3. Tiredness - no doubts if you are working intelectually too much - you CANNOT play a solid game of chess - especially against serious opposition and when the game lasts more than 20 moves (or just an hour). I have experienced this type of failure many times. Unless I slown down the workload - I could NOT play my best.

    4. Blunders - they kill the game and rule out these viruses! What I recommend is to forget about blunders, but start thinking about these as a cheaters! Try to avoid cheaters from your chess life. However if you make any of these - just stop, look closely and make a diagram into your notebook (no matter real or electronic ones). After "writing down" some of such "crash-tests" you will collect nice collection of "viruses on the board". HAVE FUN with these and try to find a reason why they happened in your games (what caused these worms).

    5. I agree with you - "strong players reduce positions to stories; able to recite relevant truths about the position without neccesarily contant extensive analysis. Their filter (see rocky rook's recent threads) is strong and accurate.". However be careful about "they do not see/know the positions or variations, but base their judgement (eval) only at the position". It is DANGEROUS to see (think) this way. Most strong players are able to show you IMMEDIATELY why some moves are bad - faster than they are able to express why it is so! They use their (critical pattern) recogniton system all the time!

    6. About the "tactical poison". After I worked through a lot of quite simple puzzles - I experienced (and felt!) that I "just see the ugly position" and I KNOW there is some tactics inside it. What I lack is the instant access to the "the deepest truth" about the position - mostly I have to work out some variations and see what move (and in what order!) work and which one - does not.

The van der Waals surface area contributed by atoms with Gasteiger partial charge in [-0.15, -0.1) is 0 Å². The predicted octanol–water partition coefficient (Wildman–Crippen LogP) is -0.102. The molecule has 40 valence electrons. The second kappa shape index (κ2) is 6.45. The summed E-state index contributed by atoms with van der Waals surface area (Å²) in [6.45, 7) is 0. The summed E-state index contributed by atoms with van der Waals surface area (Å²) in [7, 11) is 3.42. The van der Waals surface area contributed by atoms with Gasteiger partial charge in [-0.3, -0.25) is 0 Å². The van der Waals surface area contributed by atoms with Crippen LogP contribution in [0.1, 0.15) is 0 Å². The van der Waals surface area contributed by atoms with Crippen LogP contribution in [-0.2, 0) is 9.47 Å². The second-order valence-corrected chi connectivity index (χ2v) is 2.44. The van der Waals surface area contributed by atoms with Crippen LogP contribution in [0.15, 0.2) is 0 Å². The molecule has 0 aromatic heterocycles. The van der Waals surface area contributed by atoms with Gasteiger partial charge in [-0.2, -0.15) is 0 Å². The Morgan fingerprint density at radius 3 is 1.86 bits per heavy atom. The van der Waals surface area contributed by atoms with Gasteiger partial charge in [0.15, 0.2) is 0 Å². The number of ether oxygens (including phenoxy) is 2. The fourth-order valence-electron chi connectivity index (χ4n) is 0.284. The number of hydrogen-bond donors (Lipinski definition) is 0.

7. You are probably struggling with this: "I'm trying to look at my thoughts at the end of move; and be like "Why am I moving the knight to e4"-"because I want him to move his queen..." TOO simple! where could the queen go? what was the knight doing? what might be the general plan of the game -(i.e was the knight better where it is!)??" - that's why REAL VARIATIONS may help you to reveal the thruth about the position - you have to work out some of these - to see the final result. After that you can COMPARE some possible lines (variations) and choose the most promising one.

    I am really glad I can inspire, motivate or just provoke or help to navigate your thoughts and ideas into the proper (right) way! :)

    PS. I strongly appreciate your comments Tomasz, because I feel your a few rungs higher on the chess mastery ladder.... - I am a little bit higher on the AMATEUR chess level, but not mastery one. In fact I have just known the basics and solved some dozens of thousands of (simple or very simple) puzzles. However I have thought about chess and its problems (especially related to progress, improvement and training) A LOT since I started playing chess (1997 - when Deep Blue defeated Garry Kasparov).